‘In the beginning was the relation’: On becoming less strange

We are strangers to each other despite our seeming transparencies, our open confessions, our public language. We use the same words and mean different things. We use different words and mean something else. We stand inside the clatter and the grind and say our public sayings. Some spend our mornings prizing apart concepts. But to what end? With what cause? For what reason?

There is another way: We become less strange to each other as we walk slowly along. There is no other way around: no beeline, no backdoor, no beck-and-call. Understanding: this is the slow work of finding words that, through the cultivation of unhurried experiences and the enactment of delicate gestures, finally become shared, becoming ours. So that words resonant in the relation.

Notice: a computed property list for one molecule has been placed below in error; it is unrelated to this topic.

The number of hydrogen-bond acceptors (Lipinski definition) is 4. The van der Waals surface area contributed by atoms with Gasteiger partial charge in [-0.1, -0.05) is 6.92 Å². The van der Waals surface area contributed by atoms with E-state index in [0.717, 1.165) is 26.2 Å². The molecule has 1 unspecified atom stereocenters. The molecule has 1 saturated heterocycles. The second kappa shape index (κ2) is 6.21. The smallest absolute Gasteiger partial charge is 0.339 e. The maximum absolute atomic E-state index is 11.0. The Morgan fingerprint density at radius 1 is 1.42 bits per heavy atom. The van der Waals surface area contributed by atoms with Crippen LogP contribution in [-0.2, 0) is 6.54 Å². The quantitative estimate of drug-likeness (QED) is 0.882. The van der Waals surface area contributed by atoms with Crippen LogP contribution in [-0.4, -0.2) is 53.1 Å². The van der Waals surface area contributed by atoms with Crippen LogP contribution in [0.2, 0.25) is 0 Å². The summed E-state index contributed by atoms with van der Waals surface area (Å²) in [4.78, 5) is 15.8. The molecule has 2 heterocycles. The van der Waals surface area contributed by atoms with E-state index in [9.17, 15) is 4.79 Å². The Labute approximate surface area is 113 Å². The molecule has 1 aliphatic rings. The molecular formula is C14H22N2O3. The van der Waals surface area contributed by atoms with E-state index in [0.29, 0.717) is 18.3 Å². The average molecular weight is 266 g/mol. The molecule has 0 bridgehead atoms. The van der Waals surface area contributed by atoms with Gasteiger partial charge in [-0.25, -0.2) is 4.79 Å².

Buber says, “In the beginning was the relation.”

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2 thoughts on “‘In the beginning was the relation’: On becoming less strange

  1. That’s a nice distinction, Emeri Gent, between the cut-and-thrust of discourse and the relaxed, unhurried condition of conversation. In my philosophy practice, I’ve been using the metaphor of the stroll.

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